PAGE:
Welcome to the SJRRP 2020 VSM Poster Session. Posters can be viewed by clicking the image to the left of the title.
On Wednesday, Oct. 14 from 1:30 p.m. – 2:30 p.m. poster authors will be hosting live chatrooms to discuss their work and answer questions. To visit a chatroom, click on the orange “Join ” button to the right of each poster title. To visit other chatrooms, exit the one you are in and return to this page. Links to these chatrooms will be active on Oct. 14. Note: Chatrooms are being hosted on GoToMeeting, which functions best on Google Chrome.
Levee Improvement Project to Increase Restoration Flows
Alexis Phillips-Dowell and Joshua Bannister, California Department of Water Resources
A main goal of restoring the San Joaquin River is to achieve a self-sustaining population of Chinook salmon. To achieve this goal, salmon need enough flow to provide a viable migration pathway. DWR is completing a 2-mile levee improvement project on the Eastside Bypass. This levee improvement will allow for the increase in Restoration Flows in the Eastside Bypass, which is the limiting channel capacity reach along the current Restoration flow path. The project includes the installation of a slurry wall in the levee and the replacement of six culverts. DWR initiated construction in May 2020 and hopes to complete the work by the end of October 2020. This presentation will include photos and short videos that focus on the construction process including highlights of the installation of the slurry wall and the replacement of the culverts.
Investigation of a known mortality hotspot for out-migrating juvenile salmon in the Sacramento-San Joaquin River Delta
Amanda Agosta, University of California, Davis
Several years of acoustic telemetry data suggests Franks Tract, a 3000-acre flooded island in the south Delta, increases mortality for out-migrating juvenile salmon. To understand juvenile salmon ecology in this area, we studied relative predation risk of juvenile salmon using tethering experiments. Additionally, we conducted an experimental release into Franks Tract of 100 juvenile spring-run Chinook salmon tagged with acoustic transmitters. We hypothesize that entrainment into Franks Tract increases mortality for salmon via predation by non-native piscivores. Analysis of tethering data is in progress; however, provisional telemetry results suggest poor survival overall. However, outmigration survival is notoriously low for fish routing through the interior delta and that some fish survived to ocean entry suggests Franks Tract is not a complete sink. Understanding spatially-explicit mortality risks may facilitate adaptive management strategies for salmon in the Central Valley.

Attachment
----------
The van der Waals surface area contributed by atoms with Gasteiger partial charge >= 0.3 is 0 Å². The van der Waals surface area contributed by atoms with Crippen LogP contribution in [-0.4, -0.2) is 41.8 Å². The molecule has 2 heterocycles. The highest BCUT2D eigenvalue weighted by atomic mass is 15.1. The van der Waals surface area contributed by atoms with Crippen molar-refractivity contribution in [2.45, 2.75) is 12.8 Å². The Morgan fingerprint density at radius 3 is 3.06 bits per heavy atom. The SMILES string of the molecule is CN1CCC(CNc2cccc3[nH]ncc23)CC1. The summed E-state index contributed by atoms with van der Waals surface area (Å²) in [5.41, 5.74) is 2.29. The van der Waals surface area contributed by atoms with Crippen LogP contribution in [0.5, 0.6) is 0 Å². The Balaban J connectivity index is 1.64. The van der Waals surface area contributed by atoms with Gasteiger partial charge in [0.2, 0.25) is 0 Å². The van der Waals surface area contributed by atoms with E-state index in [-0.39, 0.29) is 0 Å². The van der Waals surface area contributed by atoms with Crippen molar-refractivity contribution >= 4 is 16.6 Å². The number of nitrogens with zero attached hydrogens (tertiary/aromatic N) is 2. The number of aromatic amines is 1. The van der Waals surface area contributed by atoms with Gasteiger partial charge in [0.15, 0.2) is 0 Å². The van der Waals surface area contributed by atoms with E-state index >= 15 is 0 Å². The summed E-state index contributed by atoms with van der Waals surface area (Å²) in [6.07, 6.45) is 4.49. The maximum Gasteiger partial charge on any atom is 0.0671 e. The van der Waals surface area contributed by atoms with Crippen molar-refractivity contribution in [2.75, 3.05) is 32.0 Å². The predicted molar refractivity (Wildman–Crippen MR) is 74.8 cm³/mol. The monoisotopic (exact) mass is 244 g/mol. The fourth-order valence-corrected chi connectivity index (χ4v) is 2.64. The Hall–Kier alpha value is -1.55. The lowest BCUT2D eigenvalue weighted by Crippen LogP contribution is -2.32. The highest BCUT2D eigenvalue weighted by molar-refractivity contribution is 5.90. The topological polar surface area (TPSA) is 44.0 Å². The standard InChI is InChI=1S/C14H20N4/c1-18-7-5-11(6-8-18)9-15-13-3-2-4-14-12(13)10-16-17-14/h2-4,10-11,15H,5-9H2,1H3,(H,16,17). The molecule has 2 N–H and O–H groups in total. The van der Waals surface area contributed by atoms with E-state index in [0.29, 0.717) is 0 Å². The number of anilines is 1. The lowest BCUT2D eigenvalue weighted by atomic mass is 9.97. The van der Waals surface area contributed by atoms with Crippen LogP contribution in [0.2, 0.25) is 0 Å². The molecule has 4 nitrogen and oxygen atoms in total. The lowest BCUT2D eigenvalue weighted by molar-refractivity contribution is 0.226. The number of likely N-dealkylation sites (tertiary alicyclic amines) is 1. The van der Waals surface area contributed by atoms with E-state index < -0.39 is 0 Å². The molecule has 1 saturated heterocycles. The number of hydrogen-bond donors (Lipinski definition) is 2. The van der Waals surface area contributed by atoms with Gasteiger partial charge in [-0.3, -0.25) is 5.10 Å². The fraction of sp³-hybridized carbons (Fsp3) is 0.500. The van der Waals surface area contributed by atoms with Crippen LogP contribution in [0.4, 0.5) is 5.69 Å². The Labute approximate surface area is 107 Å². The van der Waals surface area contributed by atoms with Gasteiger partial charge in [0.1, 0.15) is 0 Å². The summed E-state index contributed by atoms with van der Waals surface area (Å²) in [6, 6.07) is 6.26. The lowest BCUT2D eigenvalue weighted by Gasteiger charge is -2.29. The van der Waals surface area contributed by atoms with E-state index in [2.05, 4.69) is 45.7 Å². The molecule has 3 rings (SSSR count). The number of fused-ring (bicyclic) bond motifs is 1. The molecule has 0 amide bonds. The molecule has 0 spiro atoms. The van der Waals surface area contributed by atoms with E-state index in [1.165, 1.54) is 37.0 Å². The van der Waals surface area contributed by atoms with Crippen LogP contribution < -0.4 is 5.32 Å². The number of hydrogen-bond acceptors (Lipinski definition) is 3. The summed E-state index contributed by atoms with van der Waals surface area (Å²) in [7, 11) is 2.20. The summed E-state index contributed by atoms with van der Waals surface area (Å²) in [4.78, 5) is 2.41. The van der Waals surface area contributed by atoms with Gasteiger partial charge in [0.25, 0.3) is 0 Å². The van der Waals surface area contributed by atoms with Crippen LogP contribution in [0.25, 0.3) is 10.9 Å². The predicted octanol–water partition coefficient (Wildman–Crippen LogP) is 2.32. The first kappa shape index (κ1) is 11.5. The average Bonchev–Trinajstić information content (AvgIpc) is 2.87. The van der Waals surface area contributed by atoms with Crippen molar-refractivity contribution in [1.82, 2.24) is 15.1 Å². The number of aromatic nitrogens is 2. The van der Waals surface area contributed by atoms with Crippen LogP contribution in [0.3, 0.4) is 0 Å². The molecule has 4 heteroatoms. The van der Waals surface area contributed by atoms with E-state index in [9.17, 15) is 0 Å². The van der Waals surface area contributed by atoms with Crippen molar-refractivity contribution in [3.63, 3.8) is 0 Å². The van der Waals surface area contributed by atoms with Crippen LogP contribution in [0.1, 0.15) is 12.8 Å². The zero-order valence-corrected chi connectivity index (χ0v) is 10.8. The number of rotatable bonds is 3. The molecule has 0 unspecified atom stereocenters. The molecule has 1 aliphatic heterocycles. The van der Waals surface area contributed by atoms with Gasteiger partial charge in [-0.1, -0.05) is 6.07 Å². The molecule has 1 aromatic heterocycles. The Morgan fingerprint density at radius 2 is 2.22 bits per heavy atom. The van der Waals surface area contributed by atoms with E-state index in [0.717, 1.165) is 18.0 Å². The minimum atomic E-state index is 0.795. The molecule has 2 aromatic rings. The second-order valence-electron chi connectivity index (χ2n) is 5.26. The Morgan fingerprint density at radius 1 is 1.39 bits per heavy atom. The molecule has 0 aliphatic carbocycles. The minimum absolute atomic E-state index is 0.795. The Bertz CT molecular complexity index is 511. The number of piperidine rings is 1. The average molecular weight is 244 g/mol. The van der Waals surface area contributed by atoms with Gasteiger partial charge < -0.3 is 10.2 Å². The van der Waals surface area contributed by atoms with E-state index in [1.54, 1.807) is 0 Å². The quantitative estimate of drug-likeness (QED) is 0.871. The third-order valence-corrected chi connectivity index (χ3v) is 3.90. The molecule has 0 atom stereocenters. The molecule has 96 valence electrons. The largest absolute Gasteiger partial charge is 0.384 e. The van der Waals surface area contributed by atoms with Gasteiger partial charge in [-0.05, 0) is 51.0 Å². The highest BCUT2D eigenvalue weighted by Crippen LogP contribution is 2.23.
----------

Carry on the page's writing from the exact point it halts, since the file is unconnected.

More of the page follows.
Potential Ramifications on Watershed Processes from the Creek Fire in the Upper San Joaquin River Watershed
Andrew Minks, Bureau of Reclamation
Upper watersheds, or headwaters, are the foundation of a river. This is especially true with the San Joaquin River, which originates in the high-elevation Eastern Sierra Nevada mountain range, flowing west to the San Joaquin Valley floor. Whatever happens in the upper watersheds affects everything downstream. Wildfires are common in western watersheds and are a natural form of disturbance in forests. Fire can provide long-term benefits to forest and watershed health; however, high intensity or large catastrophic wildfires can result in significant increases in runoff and erosion, which can negatively impact water quality and make predicting runoff more difficult within a watershed. The Creek Fire, which started on September 4th, 2020, has burned a significant portion of the upper watershed that feeds Millerton Lake, the water source for the San Joaquin River Restoration Program (SJRRP). This Story Map explores the upper San Joaquin River watershed, the Creek Fire, and the potential ramifications of the fire on the upper watershed and the SJRRP.
Using Drones to map Salmon Redds and Habitat on the San Joaquin River
Austin Hall, California Department of Water Resources
The California Department of Water Resources Fish Passage Improvement program, in support of the San Joaquin River Restoration Program, conducted aerial drone surveys in October 2019 to document the record number of spawning adult spring-run chinook salmon on the San Joaquin River below Friant Dam. We mapped several areas identified by CA Department of Fish and Wildlife boat and snorkel surveys where high numbers of redds were reported. Our objectives were 1) to explore the efficacy of using drones as a non-invasive method for conducting redd counts, and 2) correlate spawning data with habitat features and the results of 2d hydraulic habitat model.
San Joaquin River Restoration Program Gravel Pit Prioritization
Byron Willems, California Department of Water Resources